Complex models from paper
Pursuing origami has become quite common, but Nikhil, a first-year engineering student has not only mastered the art of origami but also kirigami, a lesser-known art.
The youngster has made several intricate and detailed origami, modular origami and kirigami models, which show the concentration and focus that he puts into his art.
Nikhil was introduced to the art by his father when he was very young but he started taking it seriously only five years ago when he attended a summer camp on origami.
“I immediately started researching and learnt making models online. Sometimes, I also read up about it. While a simple model can be completed in a matter of hours, the more complex ones need at least a couple of days,” he says.
While origami is the art of folding paper into various shapes, kirigami involves folding as well as cutting paper into different shapes.
“Kirigami is a variant of origami. In kirigami, the paper is cut to make a base and then small cuts are made in the base. The base is then opened and flattened to give it a shape. I started with origami as it is a popular hobby. Many people have started making them and have progressed to kirigami, which is a slightly more complex form of this Japanese art,” he says.
“I enjoy doing both of these. Both are detailed and completely depends on the person making them as to how many layers and details he or she wants to add. I use a special origami paper and a French paper which are great for origami. It is difficult to fold with the normal paper,” he explains.
From easy, colourful pieces like layered passion ball, a heart box, card suits etc to complex detailed pieces like the ancient dragon, eagle, retriever, divine dragon, dinosaurs, layered swan and replica of famous buildings like Eiffel Tower, Petronas Towers, Sydney Opera House etc, Nikhil has a very interesting collection.
He adds that many people take an interest in his hobby as they look very attractive and have expressed the desire to learn from him.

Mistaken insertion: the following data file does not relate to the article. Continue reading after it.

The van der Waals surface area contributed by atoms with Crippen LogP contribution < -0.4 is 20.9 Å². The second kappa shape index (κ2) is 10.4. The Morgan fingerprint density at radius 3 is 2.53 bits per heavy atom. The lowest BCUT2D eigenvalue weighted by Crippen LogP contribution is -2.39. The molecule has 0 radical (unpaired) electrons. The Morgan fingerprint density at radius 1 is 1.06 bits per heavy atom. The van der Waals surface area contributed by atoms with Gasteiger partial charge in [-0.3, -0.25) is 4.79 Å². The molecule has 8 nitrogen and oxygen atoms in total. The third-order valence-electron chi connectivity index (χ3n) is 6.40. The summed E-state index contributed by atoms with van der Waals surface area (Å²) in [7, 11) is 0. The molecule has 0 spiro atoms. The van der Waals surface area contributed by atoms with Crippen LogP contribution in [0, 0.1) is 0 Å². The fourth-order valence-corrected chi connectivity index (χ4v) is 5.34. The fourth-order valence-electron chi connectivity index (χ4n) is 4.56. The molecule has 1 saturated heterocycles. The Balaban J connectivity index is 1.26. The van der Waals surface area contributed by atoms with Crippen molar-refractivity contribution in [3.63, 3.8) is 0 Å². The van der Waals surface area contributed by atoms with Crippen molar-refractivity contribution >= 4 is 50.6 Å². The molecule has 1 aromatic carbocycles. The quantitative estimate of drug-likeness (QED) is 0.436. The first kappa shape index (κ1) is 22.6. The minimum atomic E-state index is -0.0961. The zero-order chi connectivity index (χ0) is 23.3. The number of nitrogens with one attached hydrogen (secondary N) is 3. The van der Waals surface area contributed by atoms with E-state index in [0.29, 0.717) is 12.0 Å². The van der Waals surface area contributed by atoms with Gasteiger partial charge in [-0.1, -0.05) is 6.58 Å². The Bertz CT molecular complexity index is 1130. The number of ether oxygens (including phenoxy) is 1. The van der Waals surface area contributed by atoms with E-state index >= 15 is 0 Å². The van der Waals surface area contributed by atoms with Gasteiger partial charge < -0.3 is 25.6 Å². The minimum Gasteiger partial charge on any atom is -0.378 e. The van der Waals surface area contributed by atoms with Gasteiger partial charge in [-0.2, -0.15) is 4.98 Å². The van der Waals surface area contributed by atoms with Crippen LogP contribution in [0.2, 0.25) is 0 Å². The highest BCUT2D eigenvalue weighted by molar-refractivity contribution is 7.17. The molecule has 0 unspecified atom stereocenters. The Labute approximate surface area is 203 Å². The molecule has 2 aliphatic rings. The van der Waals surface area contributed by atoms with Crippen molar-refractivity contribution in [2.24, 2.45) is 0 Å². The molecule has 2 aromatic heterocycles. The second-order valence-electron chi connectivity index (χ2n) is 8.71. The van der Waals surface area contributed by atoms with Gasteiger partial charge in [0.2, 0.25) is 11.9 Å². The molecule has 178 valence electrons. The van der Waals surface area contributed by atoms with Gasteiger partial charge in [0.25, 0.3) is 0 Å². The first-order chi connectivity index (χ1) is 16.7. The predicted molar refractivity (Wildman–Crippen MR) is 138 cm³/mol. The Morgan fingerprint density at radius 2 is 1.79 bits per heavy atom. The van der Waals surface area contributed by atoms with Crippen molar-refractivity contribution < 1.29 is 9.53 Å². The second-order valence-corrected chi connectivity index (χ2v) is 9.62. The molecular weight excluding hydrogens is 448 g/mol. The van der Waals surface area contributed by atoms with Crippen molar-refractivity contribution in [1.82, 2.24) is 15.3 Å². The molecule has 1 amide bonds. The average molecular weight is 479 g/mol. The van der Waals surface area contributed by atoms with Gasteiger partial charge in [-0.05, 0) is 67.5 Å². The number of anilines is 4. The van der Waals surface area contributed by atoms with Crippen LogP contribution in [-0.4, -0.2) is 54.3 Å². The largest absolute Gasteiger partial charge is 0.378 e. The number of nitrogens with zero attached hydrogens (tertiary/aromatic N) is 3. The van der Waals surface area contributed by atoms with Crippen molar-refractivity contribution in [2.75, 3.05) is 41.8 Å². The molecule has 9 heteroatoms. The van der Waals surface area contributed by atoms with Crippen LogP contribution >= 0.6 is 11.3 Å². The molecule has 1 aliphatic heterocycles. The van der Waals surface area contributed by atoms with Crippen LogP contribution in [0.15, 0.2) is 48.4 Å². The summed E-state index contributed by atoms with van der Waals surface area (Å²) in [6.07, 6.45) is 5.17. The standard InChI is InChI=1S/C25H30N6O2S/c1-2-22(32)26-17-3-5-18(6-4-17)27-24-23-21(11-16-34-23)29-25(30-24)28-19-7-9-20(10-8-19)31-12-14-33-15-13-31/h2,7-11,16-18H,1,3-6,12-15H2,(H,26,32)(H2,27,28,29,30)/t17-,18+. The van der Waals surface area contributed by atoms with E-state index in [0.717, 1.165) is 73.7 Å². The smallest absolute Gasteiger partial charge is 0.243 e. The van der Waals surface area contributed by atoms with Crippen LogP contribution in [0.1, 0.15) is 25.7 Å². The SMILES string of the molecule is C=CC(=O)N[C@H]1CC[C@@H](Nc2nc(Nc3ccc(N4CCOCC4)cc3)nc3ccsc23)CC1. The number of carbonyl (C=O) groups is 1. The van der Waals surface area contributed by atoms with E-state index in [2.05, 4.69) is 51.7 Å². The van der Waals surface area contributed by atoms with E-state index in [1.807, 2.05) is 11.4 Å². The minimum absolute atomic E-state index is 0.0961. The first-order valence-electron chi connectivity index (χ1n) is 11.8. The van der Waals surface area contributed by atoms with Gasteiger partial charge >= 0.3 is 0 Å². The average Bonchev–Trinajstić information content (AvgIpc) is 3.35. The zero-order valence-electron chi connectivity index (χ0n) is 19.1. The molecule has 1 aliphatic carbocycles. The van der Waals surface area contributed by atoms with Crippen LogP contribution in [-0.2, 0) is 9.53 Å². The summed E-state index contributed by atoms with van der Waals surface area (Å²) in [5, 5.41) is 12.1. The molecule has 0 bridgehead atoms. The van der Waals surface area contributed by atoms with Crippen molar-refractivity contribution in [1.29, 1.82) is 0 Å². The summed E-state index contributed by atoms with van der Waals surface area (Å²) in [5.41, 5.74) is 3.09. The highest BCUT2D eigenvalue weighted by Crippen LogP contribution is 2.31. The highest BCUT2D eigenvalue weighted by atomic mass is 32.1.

“There are many who want to learn the art after seeing my exhibits. I feel if one has a knack in the art, one need not learn. There are numerous ‘Do It Yourself’ videos on the internet and learning such a popular art is not very difficult. What can be challenging is the amount of time, patience and focus that the art demands. It was difficult to pick them up initially, but I kept practising and got the hang of it finally,” he notes.
He says that when he just started making them, completing the most basic exhibit would give him immense joy, but now, he aims to make more complex and detailed structures.
Though they are time-consuming, making them is a huge stress buster and it has improved his ability to focus.
“Pursuing a hobby like origami and kirigami has many benefits. My concentration power has not only increased by leaps and bounds, I am also better at calculations as a lot of mathematics is involved in it. Also, one has to memorise many folds and that helps me in my class as well. It has increased my confidence level. I have managed to master many complex models and completing them gives me a lot of satisfaction,” he says.
Nikhil has already started reading about origami and kirigami to improve his skills and says that reading up online is not enough.
“Origami is a very interesting subject and I realised that I should not limit myself to surfing and reading online. Hence I bought some books on it recently. My parents have been very supportive and have helped me in all ways possible. They encourage me to try out more models,” he details.
He draws inspiration from some big names in origami like Robert Lang, an American origami theorist; Akira Yoshizawa, the grandmaster of origami; and Meenakshi Mukherjee, a modular origami specialist.
For now, Nikhil wants to learn more about his hobby and try out complex models. He plans to delve deeper into it and increase his knowledge in origami.